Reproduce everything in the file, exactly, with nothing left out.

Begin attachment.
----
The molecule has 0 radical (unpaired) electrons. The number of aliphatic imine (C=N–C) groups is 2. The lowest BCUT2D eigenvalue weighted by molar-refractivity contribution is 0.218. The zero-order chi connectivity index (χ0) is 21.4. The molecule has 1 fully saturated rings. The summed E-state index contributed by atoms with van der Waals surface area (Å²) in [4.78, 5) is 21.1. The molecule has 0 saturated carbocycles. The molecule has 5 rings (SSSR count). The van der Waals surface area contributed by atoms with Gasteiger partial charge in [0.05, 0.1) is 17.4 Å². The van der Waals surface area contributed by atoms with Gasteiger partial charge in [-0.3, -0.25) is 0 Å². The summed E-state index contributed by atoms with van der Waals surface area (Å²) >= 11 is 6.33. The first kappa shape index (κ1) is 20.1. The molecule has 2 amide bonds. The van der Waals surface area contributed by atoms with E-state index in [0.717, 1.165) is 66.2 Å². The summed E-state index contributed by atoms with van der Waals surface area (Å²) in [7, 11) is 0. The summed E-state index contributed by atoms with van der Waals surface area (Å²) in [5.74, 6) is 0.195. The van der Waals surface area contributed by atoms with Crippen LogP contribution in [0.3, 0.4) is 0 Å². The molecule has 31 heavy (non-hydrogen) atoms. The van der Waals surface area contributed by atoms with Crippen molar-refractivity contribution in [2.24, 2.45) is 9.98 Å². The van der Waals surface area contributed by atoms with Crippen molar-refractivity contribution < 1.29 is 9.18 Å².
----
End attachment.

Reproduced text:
The molecule has 0 radical (unpaired) electrons. The number of aliphatic imine (C=N–C) groups is 2. The lowest BCUT2D eigenvalue weighted by molar-refractivity contribution is 0.218. The zero-order chi connectivity index (χ0) is 21.4. The molecule has 1 fully saturated rings. The summed E-state index contributed by atoms with van der Waals surface area (Å²) in [4.78, 5) is 21.1. The molecule has 0 saturated carbocycles. The molecule has 5 rings (SSSR count). The van der Waals surface area contributed by atoms with Gasteiger partial charge in [0.05, 0.1) is 17.4 Å². The van der Waals surface area contributed by atoms with Gasteiger partial charge in [-0.3, -0.25) is 0 Å². The summed E-state index contributed by atoms with van der Waals surface area (Å²) >= 11 is 6.33. The first kappa shape index (κ1) is 20.1. The molecule has 2 amide bonds. The van der Waals surface area contributed by atoms with E-state index in [0.717, 1.165) is 66.2 Å². The summed E-state index contributed by atoms with van der Waals surface area (Å²) in [7, 11) is 0. The summed E-state index contributed by atoms with van der Waals surface area (Å²) in [5.74, 6) is 0.195. The van der Waals surface area contributed by atoms with Crippen LogP contribution in [0.3, 0.4) is 0 Å². The molecule has 31 heavy (non-hydrogen) atoms. The van der Waals surface area contributed by atoms with Crippen molar-refractivity contribution in [2.24, 2.45) is 9.98 Å². The van der Waals surface area contributed by atoms with Crippen molar-refractivity contribution < 1.29 is 9.18 Å².